5. Queen of the Night by Alexander Chee: Lilliet Berne has made herself the talk of the city, but there is much more to her than people see as she performs in the Opera House. This exciting novel has a “Phantom of the Opera” feel and it hold the magic of Paris in it’s pages. Read my review here!

“When the earth opens up under your feet, be like a seed. Fall down; wait for the rain.”

6. Les Miserables by Victor Hugo: This is maybe the most famous “Paris” story, and even the most famous French novel, thanks to the musical and the multiple movies, and because of the popularity of Hugo himself. This book follows many different plots, but the most prominant plot is that of Jean Valjean, an ex-convict, who escapes parole to turn his life around and make up for his sins. Yes, that was the most abridged summary of Les Mis ever, but it’ll do for now :).

“He who contemplates the depth of Paris is seized with vertigo. Nothing is more fantastic. Nothing is more tragic. Nothing is more sublime.”

-Victor Hugo

 

What is your favorite Paris book? I love adding to this list, so please let me know what Paris book I absolutely have to read!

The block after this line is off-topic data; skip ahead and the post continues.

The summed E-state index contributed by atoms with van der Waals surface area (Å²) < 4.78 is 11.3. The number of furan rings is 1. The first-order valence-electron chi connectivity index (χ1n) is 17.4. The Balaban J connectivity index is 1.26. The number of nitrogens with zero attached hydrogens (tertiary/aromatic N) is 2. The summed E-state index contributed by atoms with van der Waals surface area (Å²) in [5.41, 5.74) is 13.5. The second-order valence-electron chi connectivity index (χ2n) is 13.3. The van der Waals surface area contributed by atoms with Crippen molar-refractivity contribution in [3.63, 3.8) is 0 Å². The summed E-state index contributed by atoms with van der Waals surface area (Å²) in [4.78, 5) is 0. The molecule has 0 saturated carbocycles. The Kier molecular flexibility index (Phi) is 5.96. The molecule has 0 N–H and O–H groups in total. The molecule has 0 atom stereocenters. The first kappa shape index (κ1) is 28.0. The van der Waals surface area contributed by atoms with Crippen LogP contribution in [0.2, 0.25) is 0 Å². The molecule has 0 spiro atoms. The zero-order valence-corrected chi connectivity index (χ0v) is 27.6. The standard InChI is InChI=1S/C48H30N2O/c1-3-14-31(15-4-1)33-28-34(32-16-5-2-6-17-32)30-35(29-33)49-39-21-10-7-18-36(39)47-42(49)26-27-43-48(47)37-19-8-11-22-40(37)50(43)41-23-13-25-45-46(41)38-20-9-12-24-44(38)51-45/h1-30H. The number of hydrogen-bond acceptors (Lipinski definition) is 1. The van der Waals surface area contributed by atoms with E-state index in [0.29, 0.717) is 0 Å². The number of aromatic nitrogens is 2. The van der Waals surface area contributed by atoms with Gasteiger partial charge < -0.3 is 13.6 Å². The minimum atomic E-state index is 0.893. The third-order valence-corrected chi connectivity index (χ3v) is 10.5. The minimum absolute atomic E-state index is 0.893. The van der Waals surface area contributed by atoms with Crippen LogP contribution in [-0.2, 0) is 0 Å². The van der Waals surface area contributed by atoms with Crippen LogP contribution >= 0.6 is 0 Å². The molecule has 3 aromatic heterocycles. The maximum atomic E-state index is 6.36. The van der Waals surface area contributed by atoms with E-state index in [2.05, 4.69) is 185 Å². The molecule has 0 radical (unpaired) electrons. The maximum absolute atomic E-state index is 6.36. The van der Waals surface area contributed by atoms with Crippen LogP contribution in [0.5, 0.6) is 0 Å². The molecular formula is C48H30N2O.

Friday Five: Lit. Moms

Mothers in literature are more rare than one would expect, yet, when a good one comes along, man is she good. Here are a few quotes in literature about the mother’s who are out of this world. Happy Mother’s day to all those stellar moms out there!

little_women_.jpg

“The clocks were striking midnight and the rooms were very still as a figure glided quietly from bed to bed, smoothing a coverlid here, settling a pillow there, and pausing to look long and tenderly at each unconscious face, to kiss each with lips that mutely blessed, and to pray the fervent prayers which only mothers utter.”

Louisa May Alcott, Little Women

 “She was of the stuff of which great men’s mothers are made. She was indispensable to high generation, hated at tea parties, feared in shops, and loved at crises.”

Thomas Hardy, Far From the Madding Crowd

“To describe my mother would be to write about a hurricane in its perfect power. Or the climbing, falling colors of a rainbow.”

 —Maya Angelou, I Know Why the Caged Bird Sings

“What must I do, Mother, what must I do to make a different world for her? How do I start?”

“The secret lies in the reading and the writing. You are able to read. Every day you must read one page from some good book to your child. Every day this must be until the child learns to read. Then she must read every day, I know this is the secret.”

“I will read,” promised Katie. “What is a good book?”

 — Betty Smith, A Tree Grows in Brooklyn

“A mother’s love for her child is like nothing else in the world. It knows no law, no pity. It dares all things and crushes down remorselessly all that stands in its path.”

 — Agatha Christie, The Hound of Death